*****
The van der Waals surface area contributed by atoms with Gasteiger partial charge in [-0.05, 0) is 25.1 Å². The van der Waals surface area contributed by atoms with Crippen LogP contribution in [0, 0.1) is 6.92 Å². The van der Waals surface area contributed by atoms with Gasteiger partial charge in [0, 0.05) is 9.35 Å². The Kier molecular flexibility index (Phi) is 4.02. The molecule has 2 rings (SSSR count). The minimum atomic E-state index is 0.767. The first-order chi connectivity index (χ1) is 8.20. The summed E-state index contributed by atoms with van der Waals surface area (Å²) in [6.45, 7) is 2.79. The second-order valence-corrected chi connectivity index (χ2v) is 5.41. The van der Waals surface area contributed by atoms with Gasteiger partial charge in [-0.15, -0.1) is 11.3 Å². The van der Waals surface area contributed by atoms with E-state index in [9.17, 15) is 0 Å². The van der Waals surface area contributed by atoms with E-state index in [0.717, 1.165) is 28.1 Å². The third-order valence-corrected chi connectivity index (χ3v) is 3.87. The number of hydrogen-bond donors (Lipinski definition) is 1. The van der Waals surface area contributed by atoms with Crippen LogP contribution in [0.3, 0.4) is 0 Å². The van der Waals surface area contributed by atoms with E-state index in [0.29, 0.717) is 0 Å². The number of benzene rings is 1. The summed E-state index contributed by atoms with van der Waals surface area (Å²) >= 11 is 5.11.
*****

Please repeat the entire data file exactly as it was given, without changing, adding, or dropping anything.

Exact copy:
The van der Waals surface area contributed by atoms with Gasteiger partial charge in [-0.05, 0) is 25.1 Å². The van der Waals surface area contributed by atoms with Crippen LogP contribution in [0, 0.1) is 6.92 Å². The van der Waals surface area contributed by atoms with Gasteiger partial charge in [0, 0.05) is 9.35 Å². The Kier molecular flexibility index (Phi) is 4.02. The molecule has 2 rings (SSSR count). The minimum atomic E-state index is 0.767. The first-order chi connectivity index (χ1) is 8.20. The summed E-state index contributed by atoms with van der Waals surface area (Å²) in [6.45, 7) is 2.79. The second-order valence-corrected chi connectivity index (χ2v) is 5.41. The van der Waals surface area contributed by atoms with Gasteiger partial charge in [-0.15, -0.1) is 11.3 Å². The van der Waals surface area contributed by atoms with E-state index in [9.17, 15) is 0 Å². The van der Waals surface area contributed by atoms with E-state index in [0.717, 1.165) is 28.1 Å². The third-order valence-corrected chi connectivity index (χ3v) is 3.87. The number of hydrogen-bond donors (Lipinski definition) is 1. The van der Waals surface area contributed by atoms with Crippen LogP contribution in [0.3, 0.4) is 0 Å². The van der Waals surface area contributed by atoms with E-state index in [0.29, 0.717) is 0 Å². The number of benzene rings is 1. The summed E-state index contributed by atoms with van der Waals surface area (Å²) >= 11 is 5.11.